A Good Pitch Starts with a Question

We’ve all experienced that unfortunate moment when a telemarketer gets past our secretarial and caller ID defenses and launches into their monologue. This is the worst kind of sales experience, both for the caller and the prospect, because it’s missing two key ingredients:

  1. Relationship
  2. Context

Anyone who has learned how to develop business in a B2B context knows the value of building a relationship, which is why they invest a significant amount of time getting to know their prospect. They emphasize casual conversation, rapport-building, and commonalities. They defer their self-interest until they have earned the right to talk about potential business opportunities. This is a sharp contrast to the telemarketer, who has neither the time nor the forum to do anything more than launch into their script and hope they don’t get hung up on.

But context can be a challenge even for experienced business developers. Regardless of your relationship with the prospect, your pitch will be unwelcome if it isn’t calibrated to their needs. The best pitches don’t sound like pitches at all. They sound like conversations between two people who are well-suited to help one another. The only way to experience that is to ask questions, understand the prospect’s context, and seek to address their specific problems.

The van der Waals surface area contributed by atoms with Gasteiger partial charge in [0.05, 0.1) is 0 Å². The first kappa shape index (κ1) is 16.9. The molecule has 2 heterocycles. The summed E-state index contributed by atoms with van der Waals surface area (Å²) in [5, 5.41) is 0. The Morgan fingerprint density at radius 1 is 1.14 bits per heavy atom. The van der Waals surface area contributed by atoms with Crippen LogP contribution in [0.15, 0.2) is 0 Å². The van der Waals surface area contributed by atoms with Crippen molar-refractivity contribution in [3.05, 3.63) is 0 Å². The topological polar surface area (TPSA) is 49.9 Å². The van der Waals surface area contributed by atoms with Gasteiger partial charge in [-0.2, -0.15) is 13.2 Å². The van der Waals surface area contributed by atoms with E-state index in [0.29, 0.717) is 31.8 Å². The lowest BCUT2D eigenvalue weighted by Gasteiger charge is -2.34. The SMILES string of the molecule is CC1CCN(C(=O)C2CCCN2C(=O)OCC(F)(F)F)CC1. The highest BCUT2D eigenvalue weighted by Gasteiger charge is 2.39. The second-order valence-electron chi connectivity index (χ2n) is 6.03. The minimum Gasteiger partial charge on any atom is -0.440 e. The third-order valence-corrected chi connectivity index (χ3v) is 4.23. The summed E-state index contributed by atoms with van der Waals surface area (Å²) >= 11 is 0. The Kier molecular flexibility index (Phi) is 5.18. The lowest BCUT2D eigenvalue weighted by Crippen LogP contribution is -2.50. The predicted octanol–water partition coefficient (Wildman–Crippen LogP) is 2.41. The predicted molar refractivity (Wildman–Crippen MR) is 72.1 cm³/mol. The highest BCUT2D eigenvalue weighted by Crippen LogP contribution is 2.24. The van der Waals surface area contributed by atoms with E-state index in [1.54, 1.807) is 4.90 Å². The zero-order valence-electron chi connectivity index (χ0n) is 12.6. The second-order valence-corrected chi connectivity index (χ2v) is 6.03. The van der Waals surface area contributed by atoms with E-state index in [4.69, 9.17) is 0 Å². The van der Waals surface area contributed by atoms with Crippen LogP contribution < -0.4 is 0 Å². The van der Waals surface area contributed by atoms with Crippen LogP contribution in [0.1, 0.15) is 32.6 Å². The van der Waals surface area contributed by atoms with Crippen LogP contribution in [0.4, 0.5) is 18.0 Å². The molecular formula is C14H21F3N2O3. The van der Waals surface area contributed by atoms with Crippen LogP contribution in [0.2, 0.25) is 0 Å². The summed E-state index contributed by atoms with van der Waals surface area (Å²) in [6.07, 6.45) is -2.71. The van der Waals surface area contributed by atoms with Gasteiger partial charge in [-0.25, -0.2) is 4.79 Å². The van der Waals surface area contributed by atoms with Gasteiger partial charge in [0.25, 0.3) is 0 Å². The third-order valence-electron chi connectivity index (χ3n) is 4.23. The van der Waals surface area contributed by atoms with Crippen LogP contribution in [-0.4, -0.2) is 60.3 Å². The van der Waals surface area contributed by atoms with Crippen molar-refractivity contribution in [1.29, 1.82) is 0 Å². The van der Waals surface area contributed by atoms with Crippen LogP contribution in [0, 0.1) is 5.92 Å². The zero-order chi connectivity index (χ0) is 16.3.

So the next time you are compelled to entice your prospect with the capabilities of your firm, try asking a few questions instead. Find out what they are looking for so you can connect the dots more effectively. Don’t be the salesperson whose sole agenda is to close another account. Be the friend and advisor who seeks to help the prospect find the right solution, even if it isn’t you. It may seem counterintuitive, but it’s the best way to honor your relationship with them, earn their trust, and when the time is right, secure their long-term loyalty as a client.

Authored by David Ackert

2 thoughts on “A Good Pitch Starts with a Question

  • It’s funny, David, but that is precisely the conversation that is taking place amongst Mediators right now on a List-serve to which I subscribe. Before you can “sell” or “persuade” the parties to accept a settlement, you absolutely must develop a relationship with the client and put into context what the settlement means to them.

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